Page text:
To All Michael Behenna supporters,
We travel to Washington D.C. this week to plead Michael’s case before the Army Clemency Board. We have so much to tell them, but we are given only ten minutes to convey our many thoughts. Amazingly, Michael’s sentence of 20 years is twice what any other soldier has been sentenced for unpremeditated murder. It is our hope that the Clemency Board will at the very least bring Michael’s sentence into line with others. Even better would be if the Board decided to release him pending his appeal.
Michael’s attorney’s filed his appeal on 12/22/09 and their appellate brief gives us great hope the appellate court will need to look long and hard as to whether Michael received a fair trial. Special focus was put on the prosecution withholding crucial evidence offered by their own expert which could have exonerated Michael on the murder charge.
Your support of Michael during this holiday season has been emotionally and spiritually uplifting. Our son received hundreds of cards that helped him get through this difficult time. Please keep him in your thoughts and prayers in the coming weeks and keep up your letter writing to the Secretary of the Army, Honorable John McHugh, 1400 Defense Pentagon, Washington, DC 20301-1400. In the end we believe that Michael will prevail.
Of special note is that Michael’s case was selected as #5 in the top ten articles covered by the Court of Appeals of the Armed Forces (CAAF) Blog. The fact that persons covering military appeals have shown such an interest in Michael’s case helps provide encouragement for those of us that feel Michael’s case is so much more than another war related murder case.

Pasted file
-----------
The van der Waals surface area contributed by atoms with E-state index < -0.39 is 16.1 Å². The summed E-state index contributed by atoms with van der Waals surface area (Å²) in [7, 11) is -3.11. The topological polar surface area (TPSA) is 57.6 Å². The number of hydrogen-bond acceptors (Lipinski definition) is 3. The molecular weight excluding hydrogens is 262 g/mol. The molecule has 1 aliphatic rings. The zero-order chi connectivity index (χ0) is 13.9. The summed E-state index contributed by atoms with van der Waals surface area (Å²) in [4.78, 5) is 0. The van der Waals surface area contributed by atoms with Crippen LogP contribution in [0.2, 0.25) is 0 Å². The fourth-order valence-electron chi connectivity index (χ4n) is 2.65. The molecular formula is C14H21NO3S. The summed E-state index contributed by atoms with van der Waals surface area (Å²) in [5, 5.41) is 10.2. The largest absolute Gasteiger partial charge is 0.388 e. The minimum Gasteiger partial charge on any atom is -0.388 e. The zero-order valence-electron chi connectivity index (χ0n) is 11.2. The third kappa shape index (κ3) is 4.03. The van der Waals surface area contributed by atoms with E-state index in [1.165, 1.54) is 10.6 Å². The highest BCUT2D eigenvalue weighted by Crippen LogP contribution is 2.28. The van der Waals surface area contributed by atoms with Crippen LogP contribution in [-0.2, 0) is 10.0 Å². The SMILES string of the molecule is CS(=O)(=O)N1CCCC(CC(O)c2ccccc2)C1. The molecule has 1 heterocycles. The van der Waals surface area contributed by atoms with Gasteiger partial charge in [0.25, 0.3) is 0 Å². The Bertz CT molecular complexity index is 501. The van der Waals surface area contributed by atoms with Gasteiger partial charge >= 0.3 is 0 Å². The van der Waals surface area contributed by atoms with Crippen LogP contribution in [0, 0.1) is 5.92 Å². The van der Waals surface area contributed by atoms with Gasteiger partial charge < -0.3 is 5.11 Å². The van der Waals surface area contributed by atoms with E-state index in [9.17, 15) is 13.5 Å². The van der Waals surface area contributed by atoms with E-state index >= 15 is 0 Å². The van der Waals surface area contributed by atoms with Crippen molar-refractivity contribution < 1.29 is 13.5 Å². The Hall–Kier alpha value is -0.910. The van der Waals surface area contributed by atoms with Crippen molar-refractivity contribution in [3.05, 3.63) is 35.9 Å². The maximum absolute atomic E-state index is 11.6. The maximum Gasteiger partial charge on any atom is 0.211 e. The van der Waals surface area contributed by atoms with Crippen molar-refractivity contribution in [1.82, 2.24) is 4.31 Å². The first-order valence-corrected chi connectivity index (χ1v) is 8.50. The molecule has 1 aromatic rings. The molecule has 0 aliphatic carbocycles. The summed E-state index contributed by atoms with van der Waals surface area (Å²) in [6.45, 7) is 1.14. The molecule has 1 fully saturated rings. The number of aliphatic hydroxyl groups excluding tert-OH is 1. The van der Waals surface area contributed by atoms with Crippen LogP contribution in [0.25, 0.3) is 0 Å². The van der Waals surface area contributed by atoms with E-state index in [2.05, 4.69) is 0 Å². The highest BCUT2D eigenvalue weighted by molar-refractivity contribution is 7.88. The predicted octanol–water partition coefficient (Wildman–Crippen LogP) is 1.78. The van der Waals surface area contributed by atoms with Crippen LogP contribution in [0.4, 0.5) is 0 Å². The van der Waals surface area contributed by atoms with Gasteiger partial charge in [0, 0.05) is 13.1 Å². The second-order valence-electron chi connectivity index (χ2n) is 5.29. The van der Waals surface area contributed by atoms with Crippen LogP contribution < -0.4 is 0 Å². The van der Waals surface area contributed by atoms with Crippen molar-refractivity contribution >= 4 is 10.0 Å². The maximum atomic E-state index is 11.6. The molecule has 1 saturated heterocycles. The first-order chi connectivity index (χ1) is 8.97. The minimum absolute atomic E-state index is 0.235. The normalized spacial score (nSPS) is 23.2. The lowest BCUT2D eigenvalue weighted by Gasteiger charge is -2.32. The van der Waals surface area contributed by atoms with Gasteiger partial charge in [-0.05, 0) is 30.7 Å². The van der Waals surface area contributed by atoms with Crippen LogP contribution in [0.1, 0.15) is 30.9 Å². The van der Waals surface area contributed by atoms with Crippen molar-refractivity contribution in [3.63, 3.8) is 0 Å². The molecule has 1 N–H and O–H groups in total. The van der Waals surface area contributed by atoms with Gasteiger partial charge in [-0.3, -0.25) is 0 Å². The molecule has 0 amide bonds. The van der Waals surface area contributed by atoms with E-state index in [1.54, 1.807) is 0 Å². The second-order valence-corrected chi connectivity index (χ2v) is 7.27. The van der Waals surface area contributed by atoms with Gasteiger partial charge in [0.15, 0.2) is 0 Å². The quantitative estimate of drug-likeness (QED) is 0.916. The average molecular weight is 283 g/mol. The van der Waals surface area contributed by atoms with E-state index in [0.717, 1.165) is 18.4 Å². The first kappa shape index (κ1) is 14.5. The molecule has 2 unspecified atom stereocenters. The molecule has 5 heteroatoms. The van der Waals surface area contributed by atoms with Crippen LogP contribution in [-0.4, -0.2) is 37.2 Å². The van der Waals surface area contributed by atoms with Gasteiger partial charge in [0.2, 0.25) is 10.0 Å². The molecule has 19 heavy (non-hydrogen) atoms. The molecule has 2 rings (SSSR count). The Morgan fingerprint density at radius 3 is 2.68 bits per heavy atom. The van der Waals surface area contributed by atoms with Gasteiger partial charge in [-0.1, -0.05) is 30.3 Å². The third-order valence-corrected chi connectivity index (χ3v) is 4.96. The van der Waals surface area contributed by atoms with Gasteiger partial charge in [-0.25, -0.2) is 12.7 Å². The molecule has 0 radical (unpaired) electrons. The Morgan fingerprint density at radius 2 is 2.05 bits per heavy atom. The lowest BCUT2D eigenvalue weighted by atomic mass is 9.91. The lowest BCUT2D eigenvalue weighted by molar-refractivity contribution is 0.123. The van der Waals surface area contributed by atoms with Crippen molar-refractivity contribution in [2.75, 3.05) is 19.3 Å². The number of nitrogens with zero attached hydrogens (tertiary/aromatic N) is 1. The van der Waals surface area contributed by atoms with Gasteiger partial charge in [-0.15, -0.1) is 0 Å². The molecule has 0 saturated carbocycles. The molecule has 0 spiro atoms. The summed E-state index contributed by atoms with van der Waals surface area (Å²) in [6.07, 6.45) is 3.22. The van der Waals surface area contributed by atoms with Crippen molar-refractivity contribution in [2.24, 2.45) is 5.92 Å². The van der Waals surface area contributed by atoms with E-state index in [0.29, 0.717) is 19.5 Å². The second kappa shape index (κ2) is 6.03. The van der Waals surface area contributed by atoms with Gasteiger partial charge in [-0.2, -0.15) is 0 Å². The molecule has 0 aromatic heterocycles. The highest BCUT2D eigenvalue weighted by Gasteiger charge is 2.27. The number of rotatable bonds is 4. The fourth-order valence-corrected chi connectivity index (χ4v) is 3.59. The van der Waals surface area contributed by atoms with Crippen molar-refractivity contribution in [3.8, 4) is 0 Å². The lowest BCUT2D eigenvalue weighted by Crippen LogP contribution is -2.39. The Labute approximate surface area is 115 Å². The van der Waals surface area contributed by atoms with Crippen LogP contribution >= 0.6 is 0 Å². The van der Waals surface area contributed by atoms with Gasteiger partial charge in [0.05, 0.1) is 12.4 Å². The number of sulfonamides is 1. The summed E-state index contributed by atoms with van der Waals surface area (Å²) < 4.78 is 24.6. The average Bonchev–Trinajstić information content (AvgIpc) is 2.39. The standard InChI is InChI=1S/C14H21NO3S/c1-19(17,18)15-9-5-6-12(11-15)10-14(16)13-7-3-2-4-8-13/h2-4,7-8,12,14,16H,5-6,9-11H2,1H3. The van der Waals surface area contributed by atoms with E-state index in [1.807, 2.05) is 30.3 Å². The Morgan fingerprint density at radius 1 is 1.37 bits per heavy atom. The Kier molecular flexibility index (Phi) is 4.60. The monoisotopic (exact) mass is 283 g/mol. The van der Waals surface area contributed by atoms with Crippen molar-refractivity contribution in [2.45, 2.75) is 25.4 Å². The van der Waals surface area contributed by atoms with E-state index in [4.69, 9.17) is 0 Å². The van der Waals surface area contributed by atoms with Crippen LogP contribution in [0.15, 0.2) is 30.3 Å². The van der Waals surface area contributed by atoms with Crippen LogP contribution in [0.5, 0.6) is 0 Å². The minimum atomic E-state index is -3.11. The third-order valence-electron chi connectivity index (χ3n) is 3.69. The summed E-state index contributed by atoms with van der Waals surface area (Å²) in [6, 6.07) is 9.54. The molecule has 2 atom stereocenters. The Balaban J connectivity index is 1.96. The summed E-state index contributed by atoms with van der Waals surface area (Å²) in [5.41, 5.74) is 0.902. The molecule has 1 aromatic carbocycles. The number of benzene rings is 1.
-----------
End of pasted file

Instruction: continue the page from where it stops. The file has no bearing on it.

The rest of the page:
Below are links to articles by the Oklahoman’s Washington Correspondent and a KOCO video concerning the Clemency Hearing:
Thanks again for your overwhelming support of an American soldier we proudly call our son.
Scott and Vicki Behenna
CLEMENCY BOARD TO HEAR ADDRESS
Soldier’s mother to plead his case
BY CHRIS CAST
Washington Bureau email@example.com
WASHINGTON — Vicki Behenna has 10 minutes to plead her son’s case.
Where does she begin?
In the last few months, she has developed hours of arguments about why U.S. Army 1st Lt. Michael Behenna was wrongly convicted of killing a suspected terrorist in Iraq in 2008, why his 20-year sentence for unpremeditated murder was too severe compared to other sentences for the same offense and why the military rules for detaining suspected terrorists make no sense in a combat zone.
She will have to condense all that into a matter of minutes when she appears Thursday before the Army Clemency and Parole Board in Arlington, Va.
Vicki Behenna, of Edmond, is a federal prosecutor — she was part of the team that won conviction of Oklahoma City bomber Timothy McVeigh — so she knows something about making concise and cogent arguments in a legal setting. When she appears before the clemency board, though, it will be “as his mom,” she said last week.